Scientology Crime Syndicate



Woman accused of hate campaign wins damages from Scientologists

By John Davison

The Church of Scientology agreed to pay 55,000 in damages yesterday to a former member it had accused of being a "hate campaigner", ending six years of claim and counter-claim that the woman said mirrored the trials of Job.

Bonnie Woods, 49, an American, said she was "absolutely delighted" with the settlement, which also included a rare apology from the church and payment of an undisclosed figure for costs.

In a statement read at the High Court, Michael Tugendhat QC, her counsel, said she had become a member of the Church of Scientology while living in the US in the 1970s, but left in 1982. After moving to Britain with her husband, Richard, she converted to Christianity in 1991 and later began offering advice and operating a help line for families and friends of Scientologists.

She publicly criticised the church and gave media interviews about her experiences as a member. She also attended vigils outside its bookshop in East Grinstead, West Sussex, handing out a pamphlet highly critical of the church.

In 1993 the church produced a leaflet, showing a photograph of Mrs Woods above the words "Hate Campaigner Comes to Town", which was delivered to neighbours living on the same road and distributed on East Grinstead High Street. It suggested she was motivated by hatred and religious intolerance and described her as a "deprogrammer" who tried to force people from their chosen faith, said Mr Tugendhat. It also cast doubts on her claim to be a born-again Christian.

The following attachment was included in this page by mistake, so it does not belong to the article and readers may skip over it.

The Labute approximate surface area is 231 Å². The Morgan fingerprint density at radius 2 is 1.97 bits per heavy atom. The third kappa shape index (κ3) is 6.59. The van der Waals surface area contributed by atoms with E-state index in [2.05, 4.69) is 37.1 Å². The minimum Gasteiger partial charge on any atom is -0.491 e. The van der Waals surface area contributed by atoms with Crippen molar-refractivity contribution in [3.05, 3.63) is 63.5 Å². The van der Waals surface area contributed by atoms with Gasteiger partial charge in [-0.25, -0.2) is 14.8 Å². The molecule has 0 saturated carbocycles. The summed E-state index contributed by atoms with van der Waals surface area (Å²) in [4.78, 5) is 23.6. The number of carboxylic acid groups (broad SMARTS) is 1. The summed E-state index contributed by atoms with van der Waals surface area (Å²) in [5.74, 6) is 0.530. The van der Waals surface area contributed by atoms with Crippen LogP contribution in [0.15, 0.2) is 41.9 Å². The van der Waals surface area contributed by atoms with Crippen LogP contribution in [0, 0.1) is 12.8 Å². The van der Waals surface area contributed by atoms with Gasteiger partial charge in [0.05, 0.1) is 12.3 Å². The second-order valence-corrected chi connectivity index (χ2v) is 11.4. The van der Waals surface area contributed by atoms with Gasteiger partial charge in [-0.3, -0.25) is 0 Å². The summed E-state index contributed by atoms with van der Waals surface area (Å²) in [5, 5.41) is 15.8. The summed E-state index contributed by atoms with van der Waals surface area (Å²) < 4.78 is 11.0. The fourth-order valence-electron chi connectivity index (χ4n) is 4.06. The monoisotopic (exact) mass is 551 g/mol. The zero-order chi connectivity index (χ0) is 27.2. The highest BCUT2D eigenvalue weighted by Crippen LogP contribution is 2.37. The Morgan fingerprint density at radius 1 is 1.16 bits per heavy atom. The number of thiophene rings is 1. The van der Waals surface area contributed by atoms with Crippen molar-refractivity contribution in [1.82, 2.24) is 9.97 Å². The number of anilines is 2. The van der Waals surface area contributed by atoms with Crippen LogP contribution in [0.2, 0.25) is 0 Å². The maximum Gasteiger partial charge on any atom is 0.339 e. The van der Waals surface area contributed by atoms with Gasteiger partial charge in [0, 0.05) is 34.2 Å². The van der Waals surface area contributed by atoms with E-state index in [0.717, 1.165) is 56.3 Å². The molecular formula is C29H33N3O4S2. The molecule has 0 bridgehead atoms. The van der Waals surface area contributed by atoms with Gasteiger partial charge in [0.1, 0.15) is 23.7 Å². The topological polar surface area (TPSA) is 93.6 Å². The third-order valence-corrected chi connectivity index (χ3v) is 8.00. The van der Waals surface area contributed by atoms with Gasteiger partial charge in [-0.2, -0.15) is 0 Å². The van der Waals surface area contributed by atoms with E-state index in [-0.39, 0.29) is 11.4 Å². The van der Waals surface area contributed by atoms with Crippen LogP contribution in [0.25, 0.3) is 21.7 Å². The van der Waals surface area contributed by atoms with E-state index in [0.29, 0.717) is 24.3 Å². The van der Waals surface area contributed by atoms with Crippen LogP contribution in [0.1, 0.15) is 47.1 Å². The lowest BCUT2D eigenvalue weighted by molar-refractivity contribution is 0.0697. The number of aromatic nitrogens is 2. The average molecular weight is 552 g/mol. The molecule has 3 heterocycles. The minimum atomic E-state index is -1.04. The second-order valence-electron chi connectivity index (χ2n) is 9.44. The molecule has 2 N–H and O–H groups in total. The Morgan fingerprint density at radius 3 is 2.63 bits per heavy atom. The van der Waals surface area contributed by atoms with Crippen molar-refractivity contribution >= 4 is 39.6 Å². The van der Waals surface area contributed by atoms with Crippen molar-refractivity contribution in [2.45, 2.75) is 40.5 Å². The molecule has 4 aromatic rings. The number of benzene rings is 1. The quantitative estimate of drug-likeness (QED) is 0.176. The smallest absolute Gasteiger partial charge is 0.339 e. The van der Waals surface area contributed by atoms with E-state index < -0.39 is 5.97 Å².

"The publication of the allegations to her friends and neighbours in the local community was deeply distressing to Mrs Woods," he said. In 1993 she sued the church for libel. The Scientologists countersued with two writs, in 1994 and 1996, which were dropped last year after the church refused to disclose secret documents.

Scientology was created in the early 1950s by the late science-fiction writer L Ron Hubbard, and claims to have 100,000 members in Britain. In the US these include Hollywood stars such as Tom Cruise, Nicole Kidman and John Travolta. New members undergo extensive personality tests and are offered self-improvement courses, which can cost thousands of pounds.

Mrs Woods said demonstrators paraded outside the couple's home and the house was watched. A private detective working for the Scientologists encouraged a creditor to pursue a claim against her and she was declared bankrupt.

After the hearing Mrs Woods, wearing a gold and diamante "Jesus" brooch, called her ordeal a "Job experience", adding: "You learn to live at a level of harassment that most people would find intolerable. But we have a deep faith and sometimes you can learn from suffering."

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